Situational Awareness (SA) – SA is key in the battle winning sphere. To effective combat decision making in the tactical environment a commander must have up to the minute cognizance or the awareness required to operate equipment at reach. With CRT’s no maintenance attributes, platforms have greater battlefield range giving leaders this ability, in turn may giving a tactical advantage.

Lethality – In recent conflicts in Iraq and Afghanistan combat vehicles have increased in weight because of new and increasing threats. Militaries are looking to find the balance between increasing the lethality aspects of their armored platforms whilst reducing the weight to be more rapidly deployable. On average CRT weighs 50% less than conventional ST, this weight saving can be used by designers to enhance lethality components of their platforms.

Survivability – Predominantly RCV will be used to replace humans in hazardous situations, such as handling explosives, bomb disabling vehicles and where humans cannot easily go. The integration of CRT with its smooth-running profile prevents ‘track slap’ being transmitted to on board explosives and ammunition prolonging their effectiveness.
ON BOARD ELECTRONIC SENSORSRCV inevitably have a plethora of electronic sensors fitted to enable them to perform to their optimum potential. With a 70% reduction in vibration felt on armored platforms fitted with CRT, the durability of the on-board electronics is enhanced enabling them to remain combat effective longer.

The unique design of CRT promotes less vehicle ground pressure which induces a reduced dust cloud emanated from platforms. This will prolong the life of the electronic circuits boards and sensors fitted to RCV.
POTENTIAL RCV USES AND CRT ADVANTAGESHazardous Situations – Predominantly RCV are used to replace humans in hazardous situations, such as handling explosives, bomb disabling vehicles and where humans cannot easily go. The integration of CRT with its smooth-running profile prevents ‘track slap’ being transmitted to on board explosives and ammunition prolonging their effectiveness.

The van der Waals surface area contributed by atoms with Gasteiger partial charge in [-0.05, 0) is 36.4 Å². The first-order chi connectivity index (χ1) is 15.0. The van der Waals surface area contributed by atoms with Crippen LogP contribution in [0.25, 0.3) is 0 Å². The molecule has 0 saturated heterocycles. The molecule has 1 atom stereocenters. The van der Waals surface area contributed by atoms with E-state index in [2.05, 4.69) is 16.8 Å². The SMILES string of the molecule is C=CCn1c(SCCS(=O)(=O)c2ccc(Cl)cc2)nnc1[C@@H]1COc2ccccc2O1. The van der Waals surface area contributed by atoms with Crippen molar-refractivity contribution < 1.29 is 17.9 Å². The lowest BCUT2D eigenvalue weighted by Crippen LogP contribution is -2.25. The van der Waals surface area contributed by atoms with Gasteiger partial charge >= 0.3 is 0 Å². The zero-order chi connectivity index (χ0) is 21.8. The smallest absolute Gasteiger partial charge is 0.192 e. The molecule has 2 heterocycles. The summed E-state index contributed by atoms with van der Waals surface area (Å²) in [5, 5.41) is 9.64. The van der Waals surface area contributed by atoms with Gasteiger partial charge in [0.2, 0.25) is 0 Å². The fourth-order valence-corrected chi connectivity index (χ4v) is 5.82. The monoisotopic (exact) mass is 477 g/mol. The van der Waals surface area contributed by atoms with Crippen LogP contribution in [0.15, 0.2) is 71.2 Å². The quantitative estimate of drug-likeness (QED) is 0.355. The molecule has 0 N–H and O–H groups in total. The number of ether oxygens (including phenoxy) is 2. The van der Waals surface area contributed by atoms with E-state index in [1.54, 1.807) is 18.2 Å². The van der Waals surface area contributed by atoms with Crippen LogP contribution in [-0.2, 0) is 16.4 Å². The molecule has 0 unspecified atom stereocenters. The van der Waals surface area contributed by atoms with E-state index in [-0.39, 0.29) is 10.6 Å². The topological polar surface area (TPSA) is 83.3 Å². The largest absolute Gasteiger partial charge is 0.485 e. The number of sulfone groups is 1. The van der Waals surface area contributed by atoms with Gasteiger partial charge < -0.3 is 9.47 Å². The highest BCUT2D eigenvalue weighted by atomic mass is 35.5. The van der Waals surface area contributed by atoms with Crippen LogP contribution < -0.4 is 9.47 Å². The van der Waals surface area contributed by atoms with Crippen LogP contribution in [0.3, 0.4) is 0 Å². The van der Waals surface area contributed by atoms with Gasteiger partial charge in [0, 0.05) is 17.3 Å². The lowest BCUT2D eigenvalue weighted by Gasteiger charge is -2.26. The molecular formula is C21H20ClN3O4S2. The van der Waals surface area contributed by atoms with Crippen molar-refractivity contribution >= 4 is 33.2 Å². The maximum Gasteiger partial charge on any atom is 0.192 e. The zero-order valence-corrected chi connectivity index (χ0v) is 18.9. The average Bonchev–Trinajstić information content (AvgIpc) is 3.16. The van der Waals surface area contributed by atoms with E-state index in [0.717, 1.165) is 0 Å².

Reconnaissance – Due to the rubber on rubber design of CRT there is an overwhelming noise reduction during operation. With RCV potentially being used in the reconnaissance, surveillance and target acquisition fields the decrease in emitted noise is a big advantage. The proven acceleration enhancement of vehicles fitted with CRT would give RCV the edge in combat reconnaissance.

Amphibious – Nations are conducting R&D into amphibious RCV that will give them the ability to conduct logistical missions from sea to land. CRT has many attributes that would enhance the performance of a land/amphibious platform such as, saltwater resistance, buoyancy and reduced corrosion.
WEIGHTRCV may require the ability to be para dropped onto the battlefield hence they are lighter in design. The addition of CRT being on average 50% lighter than conventional ST would give potential OEMs scope to develop the lethality aspects of the platform.

In order to preserve life, enhance capabilities and gain a tactical edge over near peer groups, Militaries are increasing their R&D into the potential integration of RCV. It’s therefore inevitable that Nations will demand the most compatible products for their designs. With its proven record on manned vehicles the Soucy CRT with all the attributes it brings should be the ‘track of choice’for RCV. Due to the durability that is provided by CRT the Life Cycle Costs (LCC) for any given platform would be significantly reduced allowing more resource to be focused on critical battle winning assets.